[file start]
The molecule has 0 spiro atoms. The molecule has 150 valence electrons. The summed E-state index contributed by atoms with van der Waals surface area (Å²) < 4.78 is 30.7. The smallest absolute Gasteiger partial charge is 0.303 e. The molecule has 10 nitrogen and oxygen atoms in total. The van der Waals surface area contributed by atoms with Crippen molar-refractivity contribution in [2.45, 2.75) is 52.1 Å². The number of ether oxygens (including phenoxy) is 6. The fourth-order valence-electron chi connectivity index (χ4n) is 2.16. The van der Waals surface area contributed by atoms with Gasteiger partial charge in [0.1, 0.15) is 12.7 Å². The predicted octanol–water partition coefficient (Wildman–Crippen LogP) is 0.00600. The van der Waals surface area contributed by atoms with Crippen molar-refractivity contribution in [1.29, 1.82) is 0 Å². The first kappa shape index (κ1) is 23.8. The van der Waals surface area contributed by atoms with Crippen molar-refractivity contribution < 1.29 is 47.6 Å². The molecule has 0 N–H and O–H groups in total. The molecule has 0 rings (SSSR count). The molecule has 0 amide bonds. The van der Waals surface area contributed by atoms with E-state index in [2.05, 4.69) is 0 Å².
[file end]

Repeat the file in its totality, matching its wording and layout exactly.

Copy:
The molecule has 0 spiro atoms. The molecule has 150 valence electrons. The summed E-state index contributed by atoms with van der Waals surface area (Å²) < 4.78 is 30.7. The smallest absolute Gasteiger partial charge is 0.303 e. The molecule has 10 nitrogen and oxygen atoms in total. The van der Waals surface area contributed by atoms with Crippen molar-refractivity contribution in [2.45, 2.75) is 52.1 Å². The number of ether oxygens (including phenoxy) is 6. The fourth-order valence-electron chi connectivity index (χ4n) is 2.16. The van der Waals surface area contributed by atoms with Gasteiger partial charge in [0.1, 0.15) is 12.7 Å². The predicted octanol–water partition coefficient (Wildman–Crippen LogP) is 0.00600. The van der Waals surface area contributed by atoms with Crippen molar-refractivity contribution in [1.29, 1.82) is 0 Å². The first kappa shape index (κ1) is 23.8. The van der Waals surface area contributed by atoms with Crippen molar-refractivity contribution < 1.29 is 47.6 Å². The molecule has 0 N–H and O–H groups in total. The molecule has 0 rings (SSSR count). The molecule has 0 amide bonds. The van der Waals surface area contributed by atoms with E-state index in [2.05, 4.69) is 0 Å².